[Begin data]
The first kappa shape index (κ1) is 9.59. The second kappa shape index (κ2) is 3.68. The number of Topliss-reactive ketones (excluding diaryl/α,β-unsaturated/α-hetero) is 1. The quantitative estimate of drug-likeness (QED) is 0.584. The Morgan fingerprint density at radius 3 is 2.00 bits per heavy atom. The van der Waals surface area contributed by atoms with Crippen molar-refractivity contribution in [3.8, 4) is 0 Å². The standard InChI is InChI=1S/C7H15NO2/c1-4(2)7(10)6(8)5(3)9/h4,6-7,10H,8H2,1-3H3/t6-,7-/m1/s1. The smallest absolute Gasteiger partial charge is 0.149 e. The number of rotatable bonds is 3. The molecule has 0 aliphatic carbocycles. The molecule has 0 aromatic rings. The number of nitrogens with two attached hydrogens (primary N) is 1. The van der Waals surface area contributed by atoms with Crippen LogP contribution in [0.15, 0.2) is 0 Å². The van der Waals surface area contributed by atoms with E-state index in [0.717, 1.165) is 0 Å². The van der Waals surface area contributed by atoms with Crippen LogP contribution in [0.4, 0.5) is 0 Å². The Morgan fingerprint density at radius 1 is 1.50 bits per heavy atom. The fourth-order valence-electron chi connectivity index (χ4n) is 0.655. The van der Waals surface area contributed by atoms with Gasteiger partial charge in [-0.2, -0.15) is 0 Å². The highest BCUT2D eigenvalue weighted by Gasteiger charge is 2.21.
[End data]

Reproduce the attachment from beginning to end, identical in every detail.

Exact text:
The first kappa shape index (κ1) is 9.59. The second kappa shape index (κ2) is 3.68. The number of Topliss-reactive ketones (excluding diaryl/α,β-unsaturated/α-hetero) is 1. The quantitative estimate of drug-likeness (QED) is 0.584. The Morgan fingerprint density at radius 3 is 2.00 bits per heavy atom. The van der Waals surface area contributed by atoms with Crippen molar-refractivity contribution in [3.8, 4) is 0 Å². The standard InChI is InChI=1S/C7H15NO2/c1-4(2)7(10)6(8)5(3)9/h4,6-7,10H,8H2,1-3H3/t6-,7-/m1/s1. The smallest absolute Gasteiger partial charge is 0.149 e. The number of rotatable bonds is 3. The molecule has 0 aliphatic carbocycles. The molecule has 0 aromatic rings. The number of nitrogens with two attached hydrogens (primary N) is 1. The van der Waals surface area contributed by atoms with Crippen LogP contribution in [0.15, 0.2) is 0 Å². The van der Waals surface area contributed by atoms with E-state index in [0.717, 1.165) is 0 Å². The van der Waals surface area contributed by atoms with Crippen LogP contribution in [0.4, 0.5) is 0 Å². The Morgan fingerprint density at radius 1 is 1.50 bits per heavy atom. The fourth-order valence-electron chi connectivity index (χ4n) is 0.655. The van der Waals surface area contributed by atoms with Gasteiger partial charge in [-0.2, -0.15) is 0 Å². The highest BCUT2D eigenvalue weighted by Gasteiger charge is 2.21.